Drenching night sweats are common during menopause. Night sweats that occur alongside other symptoms may be a sign of an infection, diabetes, or cancer. Night sweats may be a side effect of a medicine you’re taking. Talk to your healthcare provider. Once they diagnose what’s causing your symptoms, they can recommend treatments to manage your night sweats.
Night sweats are drenching sweats that are intense enough to soak through your clothes and bedding and disturb your sleep. Typically, sweating is a healthy cool-down response that keeps your body temperature at a safe and comfortable level.
Night sweats, on the other hand, don’t feel comfortable at all. Instead, you may feel a sudden wave of heat that spreads throughout your body, followed by sweating, reddening skin and a rapid heartbeat. You may wake in a cold sweat, wondering what’s causing your body to behave in this way.
Night sweats often accompany menopause. When night sweats happen alongside other symptoms, they may signal a condition that requires medical attention.
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Night sweats can affect anyone, but they’re most commonly associated with people assigned female at birth. Hormone changes related to reproductive hormones, like estrogen and progesterone, can cause unpleasant changes in your body temperature that make you feel too hot. Your body may respond with a flash (hot flash) to cool down, or you may sweat excessively (night sweat).
Night sweats are common during perimenopause and menopause. Menopause officially begins when you haven’t had a period for 12 consecutive months. The average age of onset is 51. Perimenopause is the period that precedes menopause. During perimenopause, your ovaries produce less estrogen, progesterone and testosterone, and your periods become irregular. Perimenopause usually happens between the ages of 40 and 50.
Changing hormone levels during perimenopause and menopause likely cause your hypothalamus (the part of the brain that controls your body heat) to have trouble regulating your body temperature. Think of it as a glitch in your body’s internal thermostat. You may feel sudden warmth or a flush in your face, neck and chest. In response, your body tries to cool itself by sweating too much.
People with primary ovarian insufficiency (POI) may experience night sweats for reasons similar to people going through perimenopause and menopause. With POI, your ovaries stop producing estrogen before age 40.
Hormone fluctuations during your menstrual cycle can also cause night sweats. Your estrogen levels decrease before your period, in the time most commonly associated with PMS and PMDD. While symptoms like irritability and cramps are more commonly associated with PMS and PMDD, night sweats can occur, too.
Fluctuating hormone levels during pregnancy may also cause you to experience night sweats. Pregnancy-related night sweats are more common during the first trimester (weeks 1 to 14) and the third trimester (weeks 27 to childbirth). The sweating may continue a few weeks after your baby is born as your hormones adjust to their pre-pregnancy levels.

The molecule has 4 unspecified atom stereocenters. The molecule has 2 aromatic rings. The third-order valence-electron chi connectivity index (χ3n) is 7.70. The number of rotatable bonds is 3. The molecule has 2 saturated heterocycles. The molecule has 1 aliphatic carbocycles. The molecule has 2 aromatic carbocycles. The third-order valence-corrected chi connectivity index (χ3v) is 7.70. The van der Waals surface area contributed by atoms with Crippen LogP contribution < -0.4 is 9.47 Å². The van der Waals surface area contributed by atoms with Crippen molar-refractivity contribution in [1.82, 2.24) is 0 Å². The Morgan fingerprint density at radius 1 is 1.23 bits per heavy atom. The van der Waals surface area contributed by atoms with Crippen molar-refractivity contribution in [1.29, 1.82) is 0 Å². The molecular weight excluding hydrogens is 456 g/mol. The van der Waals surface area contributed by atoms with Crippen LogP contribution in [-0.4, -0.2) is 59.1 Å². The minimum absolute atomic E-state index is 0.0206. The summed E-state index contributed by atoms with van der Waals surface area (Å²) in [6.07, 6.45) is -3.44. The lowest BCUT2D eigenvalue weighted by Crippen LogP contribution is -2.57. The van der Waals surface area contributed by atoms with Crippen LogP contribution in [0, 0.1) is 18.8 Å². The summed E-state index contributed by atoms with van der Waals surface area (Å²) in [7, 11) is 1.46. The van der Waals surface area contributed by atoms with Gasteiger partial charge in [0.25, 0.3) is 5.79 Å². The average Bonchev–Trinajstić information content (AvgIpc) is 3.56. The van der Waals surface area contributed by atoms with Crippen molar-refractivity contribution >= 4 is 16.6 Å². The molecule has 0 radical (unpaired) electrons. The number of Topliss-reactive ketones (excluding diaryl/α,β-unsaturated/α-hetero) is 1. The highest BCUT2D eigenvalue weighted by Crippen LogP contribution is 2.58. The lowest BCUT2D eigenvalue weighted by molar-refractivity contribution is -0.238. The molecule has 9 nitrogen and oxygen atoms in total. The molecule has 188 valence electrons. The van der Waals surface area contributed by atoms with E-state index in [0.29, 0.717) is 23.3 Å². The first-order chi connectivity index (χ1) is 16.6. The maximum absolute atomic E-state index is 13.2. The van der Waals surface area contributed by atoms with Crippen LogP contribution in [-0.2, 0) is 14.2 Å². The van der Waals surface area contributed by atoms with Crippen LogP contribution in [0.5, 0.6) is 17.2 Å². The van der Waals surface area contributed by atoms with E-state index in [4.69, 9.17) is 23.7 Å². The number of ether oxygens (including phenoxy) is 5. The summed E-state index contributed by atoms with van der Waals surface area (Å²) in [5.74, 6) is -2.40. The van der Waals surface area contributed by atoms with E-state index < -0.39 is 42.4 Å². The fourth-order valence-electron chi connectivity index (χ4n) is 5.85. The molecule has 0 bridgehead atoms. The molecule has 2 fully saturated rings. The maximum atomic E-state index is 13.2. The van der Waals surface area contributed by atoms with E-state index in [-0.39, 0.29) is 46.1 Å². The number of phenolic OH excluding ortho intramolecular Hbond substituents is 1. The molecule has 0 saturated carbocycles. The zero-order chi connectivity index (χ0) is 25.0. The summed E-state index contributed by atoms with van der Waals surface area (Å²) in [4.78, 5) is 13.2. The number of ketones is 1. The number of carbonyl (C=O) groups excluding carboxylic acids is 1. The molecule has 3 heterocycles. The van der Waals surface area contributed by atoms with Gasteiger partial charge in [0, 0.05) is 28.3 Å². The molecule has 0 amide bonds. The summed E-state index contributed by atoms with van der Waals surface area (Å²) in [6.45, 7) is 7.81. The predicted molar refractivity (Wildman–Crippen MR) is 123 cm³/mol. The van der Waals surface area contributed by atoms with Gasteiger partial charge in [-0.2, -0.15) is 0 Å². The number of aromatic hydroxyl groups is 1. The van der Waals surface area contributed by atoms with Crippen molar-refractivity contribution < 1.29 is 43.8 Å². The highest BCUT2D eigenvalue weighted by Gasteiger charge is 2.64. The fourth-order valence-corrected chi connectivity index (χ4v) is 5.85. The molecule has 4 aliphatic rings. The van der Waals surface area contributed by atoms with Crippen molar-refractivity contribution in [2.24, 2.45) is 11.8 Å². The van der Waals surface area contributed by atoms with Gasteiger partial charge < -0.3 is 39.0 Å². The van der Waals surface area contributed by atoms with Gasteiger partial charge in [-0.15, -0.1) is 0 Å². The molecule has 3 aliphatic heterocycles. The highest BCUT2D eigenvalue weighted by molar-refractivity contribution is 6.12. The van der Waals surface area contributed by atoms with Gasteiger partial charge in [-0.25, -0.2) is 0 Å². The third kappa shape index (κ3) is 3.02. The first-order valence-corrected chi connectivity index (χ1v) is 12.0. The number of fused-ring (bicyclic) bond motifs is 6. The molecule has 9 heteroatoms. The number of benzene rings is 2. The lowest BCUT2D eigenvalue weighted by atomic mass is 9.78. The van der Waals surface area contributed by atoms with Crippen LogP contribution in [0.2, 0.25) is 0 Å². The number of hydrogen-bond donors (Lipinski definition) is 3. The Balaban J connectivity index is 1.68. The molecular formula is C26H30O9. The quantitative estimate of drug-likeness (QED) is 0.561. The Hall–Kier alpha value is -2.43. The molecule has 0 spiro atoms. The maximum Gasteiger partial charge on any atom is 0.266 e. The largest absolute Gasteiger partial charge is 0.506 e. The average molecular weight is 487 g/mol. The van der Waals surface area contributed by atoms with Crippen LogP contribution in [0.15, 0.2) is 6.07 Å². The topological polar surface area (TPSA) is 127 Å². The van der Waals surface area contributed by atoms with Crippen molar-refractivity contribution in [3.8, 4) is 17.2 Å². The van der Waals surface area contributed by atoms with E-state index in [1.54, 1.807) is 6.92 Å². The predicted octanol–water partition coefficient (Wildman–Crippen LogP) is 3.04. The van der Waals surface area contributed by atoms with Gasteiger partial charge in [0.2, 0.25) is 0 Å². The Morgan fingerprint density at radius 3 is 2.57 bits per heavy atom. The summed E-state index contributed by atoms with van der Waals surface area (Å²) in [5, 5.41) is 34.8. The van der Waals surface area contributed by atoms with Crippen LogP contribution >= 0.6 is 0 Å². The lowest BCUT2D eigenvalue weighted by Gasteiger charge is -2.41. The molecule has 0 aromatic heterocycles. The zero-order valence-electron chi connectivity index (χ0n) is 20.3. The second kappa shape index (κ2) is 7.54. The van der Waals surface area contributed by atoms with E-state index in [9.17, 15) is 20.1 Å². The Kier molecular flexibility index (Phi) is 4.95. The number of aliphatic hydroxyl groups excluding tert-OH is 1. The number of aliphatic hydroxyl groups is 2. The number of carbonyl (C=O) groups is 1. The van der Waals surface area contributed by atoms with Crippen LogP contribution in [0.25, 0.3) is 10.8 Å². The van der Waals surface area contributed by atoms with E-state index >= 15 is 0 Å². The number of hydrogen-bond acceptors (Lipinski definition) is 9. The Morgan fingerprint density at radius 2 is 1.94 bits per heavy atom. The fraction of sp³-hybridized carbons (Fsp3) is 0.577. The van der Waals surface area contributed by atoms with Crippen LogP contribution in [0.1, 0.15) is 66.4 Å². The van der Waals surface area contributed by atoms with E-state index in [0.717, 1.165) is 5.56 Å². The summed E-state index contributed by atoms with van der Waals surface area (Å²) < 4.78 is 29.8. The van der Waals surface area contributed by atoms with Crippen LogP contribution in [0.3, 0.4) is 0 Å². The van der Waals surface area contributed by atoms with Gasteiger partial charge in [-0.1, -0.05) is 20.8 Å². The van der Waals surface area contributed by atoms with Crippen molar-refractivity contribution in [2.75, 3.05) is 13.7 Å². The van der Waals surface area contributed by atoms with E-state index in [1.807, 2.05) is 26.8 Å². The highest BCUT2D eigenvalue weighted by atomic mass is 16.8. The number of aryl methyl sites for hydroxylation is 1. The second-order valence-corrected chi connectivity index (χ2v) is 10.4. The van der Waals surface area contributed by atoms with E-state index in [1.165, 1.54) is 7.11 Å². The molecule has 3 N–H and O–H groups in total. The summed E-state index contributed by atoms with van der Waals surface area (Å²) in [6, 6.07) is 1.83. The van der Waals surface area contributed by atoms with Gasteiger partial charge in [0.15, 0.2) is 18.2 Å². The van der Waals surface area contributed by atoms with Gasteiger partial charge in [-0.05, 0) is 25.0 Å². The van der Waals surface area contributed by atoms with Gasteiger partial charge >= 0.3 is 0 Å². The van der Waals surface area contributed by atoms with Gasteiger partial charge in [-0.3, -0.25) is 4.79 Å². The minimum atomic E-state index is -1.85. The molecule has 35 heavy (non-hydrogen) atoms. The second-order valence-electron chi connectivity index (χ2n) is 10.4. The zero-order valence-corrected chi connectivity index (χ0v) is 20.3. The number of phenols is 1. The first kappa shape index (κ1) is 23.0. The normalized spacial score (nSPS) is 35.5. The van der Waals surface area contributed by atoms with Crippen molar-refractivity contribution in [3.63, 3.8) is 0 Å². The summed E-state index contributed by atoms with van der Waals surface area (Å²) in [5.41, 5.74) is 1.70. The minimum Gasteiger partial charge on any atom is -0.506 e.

No. Night sweats are both a symptom of multiple conditions and a side effect of various medications. Night sweats can occur for many reasons that affect people regardless of sex. Other causes include:
Night sweats may also be related to hyperhidrosis, a condition that involves excessive sweating for no apparent reason.
Treatment depends on what’s causing your night sweats. For menopause-related night sweats, hormone therapy — estrogen alone or with progestin — may be an option. Hormone therapy can also help with other symptoms of menopause, including bone loss and vaginal dryness. You shouldn’t receive estrogen replacement therapy if you have a history of breast cancer. All hormone therapies carry some risks, including blood clots and gallbladder inflammation.
Non-estrogen medications used to treat night sweats include:
Regardless of what’s causing your night sweats, you can take preventative steps to improve your sleep quality. To keep cooler during bedtime:
Schedule a visit with your healthcare provider if you’re regularly experiencing night sweats that disrupt your sleep or if you’re experiencing night sweats alongside other symptoms. If you’re close to age 50 and you’re waking with cold sweats — menopause is likely the cause. Experiencing night sweats in addition to other concerning symptoms may be a sign of something more serious.
Still, only your provider can make a definitive diagnosis. Once your provider determines the cause, they can prescribe treatments to help.
Night sweats go away for most people a few years after menopause starts. Sometimes, though, they don’t go away. Night sweats that linger well into postmenopause (the period after menopause) usually become less severe over time.
Yes. Stress, panic and anxiety can elevate your heart rate and cause you to become overheated and sweaty both day and night.
Night sweats are a common symptom of both leukemia and lymphoma. Other symptoms are usually present when cancer causes night sweats, like fever and fatigue.
Night sweats are a common symptom of tuberculosis. Night sweats are also associated with colds, the flu, COVID-19, HIV, and some bacterial infections (endocarditis, osteomyelitis and pyogenic abscess).
A note from Cleveland Clinic
Night sweats, like hot flashes, are often related to hormone changes that make it harder for your brain to regulate your body temperature. Night sweats are common in menopause, perimenopause, pregnancy and (in some cases) at certain points during your menstrual cycle. They can also be a sign of another condition that requires medical attention. See your healthcare provider if night sweats are disturbing your sleep. They can recommend lifestyle changes and treatments that can help.
Last reviewed by a Cleveland Clinic medical professional on 09/06/2022.
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